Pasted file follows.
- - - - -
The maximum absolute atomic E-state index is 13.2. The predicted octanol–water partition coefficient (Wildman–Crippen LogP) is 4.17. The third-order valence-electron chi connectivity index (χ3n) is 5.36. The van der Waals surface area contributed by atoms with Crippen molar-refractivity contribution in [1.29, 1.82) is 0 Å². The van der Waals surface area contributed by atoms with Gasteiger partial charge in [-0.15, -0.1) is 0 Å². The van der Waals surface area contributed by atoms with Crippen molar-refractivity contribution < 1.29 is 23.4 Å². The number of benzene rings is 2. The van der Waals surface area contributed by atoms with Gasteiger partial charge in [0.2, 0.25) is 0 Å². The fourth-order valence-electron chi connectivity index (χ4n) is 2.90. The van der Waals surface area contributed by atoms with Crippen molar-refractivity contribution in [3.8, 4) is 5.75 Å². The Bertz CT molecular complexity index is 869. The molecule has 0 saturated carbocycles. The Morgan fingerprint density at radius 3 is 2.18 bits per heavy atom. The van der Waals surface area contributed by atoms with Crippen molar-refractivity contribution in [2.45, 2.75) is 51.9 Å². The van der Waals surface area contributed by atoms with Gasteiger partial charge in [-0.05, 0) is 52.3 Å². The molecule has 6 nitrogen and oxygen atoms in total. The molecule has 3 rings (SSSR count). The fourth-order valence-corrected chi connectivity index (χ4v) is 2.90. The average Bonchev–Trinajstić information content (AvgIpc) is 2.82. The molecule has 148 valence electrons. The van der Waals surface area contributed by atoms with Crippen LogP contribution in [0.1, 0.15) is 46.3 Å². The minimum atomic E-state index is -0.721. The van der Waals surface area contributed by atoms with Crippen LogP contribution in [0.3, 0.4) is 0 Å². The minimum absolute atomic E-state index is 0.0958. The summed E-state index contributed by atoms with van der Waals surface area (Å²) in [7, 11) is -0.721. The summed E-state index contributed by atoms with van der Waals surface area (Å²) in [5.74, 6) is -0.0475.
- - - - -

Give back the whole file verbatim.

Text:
The maximum absolute atomic E-state index is 13.2. The predicted octanol–water partition coefficient (Wildman–Crippen LogP) is 4.17. The third-order valence-electron chi connectivity index (χ3n) is 5.36. The van der Waals surface area contributed by atoms with Crippen molar-refractivity contribution in [1.29, 1.82) is 0 Å². The van der Waals surface area contributed by atoms with Gasteiger partial charge in [-0.15, -0.1) is 0 Å². The van der Waals surface area contributed by atoms with Crippen molar-refractivity contribution < 1.29 is 23.4 Å². The number of benzene rings is 2. The van der Waals surface area contributed by atoms with Gasteiger partial charge in [0.2, 0.25) is 0 Å². The fourth-order valence-electron chi connectivity index (χ4n) is 2.90. The van der Waals surface area contributed by atoms with Crippen molar-refractivity contribution in [3.8, 4) is 5.75 Å². The Bertz CT molecular complexity index is 869. The molecule has 0 saturated carbocycles. The Morgan fingerprint density at radius 3 is 2.18 bits per heavy atom. The van der Waals surface area contributed by atoms with Crippen molar-refractivity contribution in [2.45, 2.75) is 51.9 Å². The van der Waals surface area contributed by atoms with Gasteiger partial charge in [-0.05, 0) is 52.3 Å². The molecule has 6 nitrogen and oxygen atoms in total. The molecule has 3 rings (SSSR count). The fourth-order valence-corrected chi connectivity index (χ4v) is 2.90. The average Bonchev–Trinajstić information content (AvgIpc) is 2.82. The molecule has 148 valence electrons. The van der Waals surface area contributed by atoms with Crippen LogP contribution in [0.1, 0.15) is 46.3 Å². The minimum atomic E-state index is -0.721. The van der Waals surface area contributed by atoms with Crippen LogP contribution in [0.3, 0.4) is 0 Å². The minimum absolute atomic E-state index is 0.0958. The summed E-state index contributed by atoms with van der Waals surface area (Å²) in [7, 11) is -0.721. The summed E-state index contributed by atoms with van der Waals surface area (Å²) in [5.74, 6) is -0.0475.